It’s crazy how whenever I lose sight of my dreams, God brings them back to me.
I may forget, but He never does.
The other night, I was at a church service casually observing the keyboardist up front, when it hit me: I love playing the piano. Not the keyboard, but the piano.
The way a keyboardist strikes the keys is completely different than the way a pianist does.
The feel of the instruments are completely different––the depth of the keys, the speed of the action. Not to mention the sound. The warmth of a piano is impossible to produce on a keyboard. The range of volume and color just isn’t there.
One week ago, God told me, “You are a pianist, so you shouldn’t settle for a keyboard. You should ask for a piano.”
So I did.
But already, a week later, I had forgotten about that conversation. This time, God went even deeper.
It’s been several months now since I’ve touched a really good quality piano.
(I practice on uprights of less-than-wonderful quality at my school here.) When you have to go without something, you learn to cope, so that fact had not bothered me much until this moment, when I suddenly wondered if I would ever have the opportunity to play on a grand piano after this next semester at SNU is over.
(I had the faith to believe God could provide me access to an upright piano in the future, but not a grand––that would be something extravagant, unnecessary, and impractical.)
Somehow the thought that I might not, seemed unbearable.
So I went through a time of surrender to the Lord––I know He is calling me to stay here, and if that means not getting to play on any good pianos, I accept that––but then He quickly ushered me into the place of childlike faith.
He is the one who put these desires in my heart and who keeps reminding me of them, so I should ask Him to fulfill them. That was how the thinking went.
Then He took it a step farther. “Classical music is not outdated and irrelevant. It’s not just a private quirk. Stop devaluing this essential part of who you are. This is a unique gift that has unique potential. There is a specific audience that you can reach with your music that no one else can reach.”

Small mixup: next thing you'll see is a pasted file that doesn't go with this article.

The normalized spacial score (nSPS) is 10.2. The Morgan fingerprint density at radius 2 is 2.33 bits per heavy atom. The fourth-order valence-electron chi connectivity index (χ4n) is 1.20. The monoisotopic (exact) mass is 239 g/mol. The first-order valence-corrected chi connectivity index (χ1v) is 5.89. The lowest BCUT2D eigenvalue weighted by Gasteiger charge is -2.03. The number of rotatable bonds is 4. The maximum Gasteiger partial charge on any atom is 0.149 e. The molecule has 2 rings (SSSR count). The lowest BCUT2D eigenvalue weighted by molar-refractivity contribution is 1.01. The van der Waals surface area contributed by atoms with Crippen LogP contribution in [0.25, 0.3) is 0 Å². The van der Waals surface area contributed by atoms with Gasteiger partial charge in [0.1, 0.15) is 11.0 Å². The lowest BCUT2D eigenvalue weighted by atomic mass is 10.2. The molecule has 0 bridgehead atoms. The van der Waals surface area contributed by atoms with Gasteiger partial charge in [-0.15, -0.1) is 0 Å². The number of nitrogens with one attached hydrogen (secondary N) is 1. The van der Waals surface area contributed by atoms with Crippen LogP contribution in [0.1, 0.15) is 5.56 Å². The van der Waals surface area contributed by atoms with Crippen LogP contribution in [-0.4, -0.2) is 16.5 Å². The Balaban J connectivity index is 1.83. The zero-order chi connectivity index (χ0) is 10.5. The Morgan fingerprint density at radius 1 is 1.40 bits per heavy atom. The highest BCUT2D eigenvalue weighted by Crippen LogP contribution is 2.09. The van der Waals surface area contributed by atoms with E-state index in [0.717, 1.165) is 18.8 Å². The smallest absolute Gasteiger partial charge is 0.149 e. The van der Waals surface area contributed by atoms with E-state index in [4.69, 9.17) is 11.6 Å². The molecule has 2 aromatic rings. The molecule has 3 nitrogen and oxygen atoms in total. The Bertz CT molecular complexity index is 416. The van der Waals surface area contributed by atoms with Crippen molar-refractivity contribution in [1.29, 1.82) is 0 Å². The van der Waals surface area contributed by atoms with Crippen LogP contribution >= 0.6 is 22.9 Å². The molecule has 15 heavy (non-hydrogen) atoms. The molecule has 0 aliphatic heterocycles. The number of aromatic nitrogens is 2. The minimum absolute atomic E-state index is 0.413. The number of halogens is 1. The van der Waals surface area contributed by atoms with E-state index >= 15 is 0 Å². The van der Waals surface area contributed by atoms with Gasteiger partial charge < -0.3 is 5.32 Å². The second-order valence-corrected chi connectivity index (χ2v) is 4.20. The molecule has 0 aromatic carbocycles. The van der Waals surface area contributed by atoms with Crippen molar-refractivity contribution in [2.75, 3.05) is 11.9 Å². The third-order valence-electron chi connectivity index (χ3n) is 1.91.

I got a Master’s degree in Piano Performance,
but sometimes I believe this lie that I only did that because it was the path of least resistance. I was good at piano, so it was the easiest way to go.
I somehow forget how my deep passion for music was the only thing that got me through college and grad school. I forget how hard I fought––wrestling with myself and my insecurities, persevering through failures and humiliations, pushing through frustrations and physical limitations––to understand music at its deepest level and express my heart in its fullest, barest form.
I never had ambitions of being a performer.
I never deluded myself that I could make a living that way. And I liked teaching, so why not just do that?
But just because you can’t make a living doing something, doesn’t mean you should stop doing it. And just because I don’t know all the hows or whens of how I could find access to a decent piano to practice on, much less venues through which I could perform, doesn’t mean I should let go of this dream.
So instead of squashing my hopes as I have done with so many things in the past, setting my expectations low as a form of self-protection, I lift up every hope and dream to the Lord.
I ask, without fear, for the things I truly want, believing God cares, believing they matter, believing it’s okay to be honest and want things that seem too big.
It’s okay to ask. To simply ask without knowing what will come.
What are you asking for?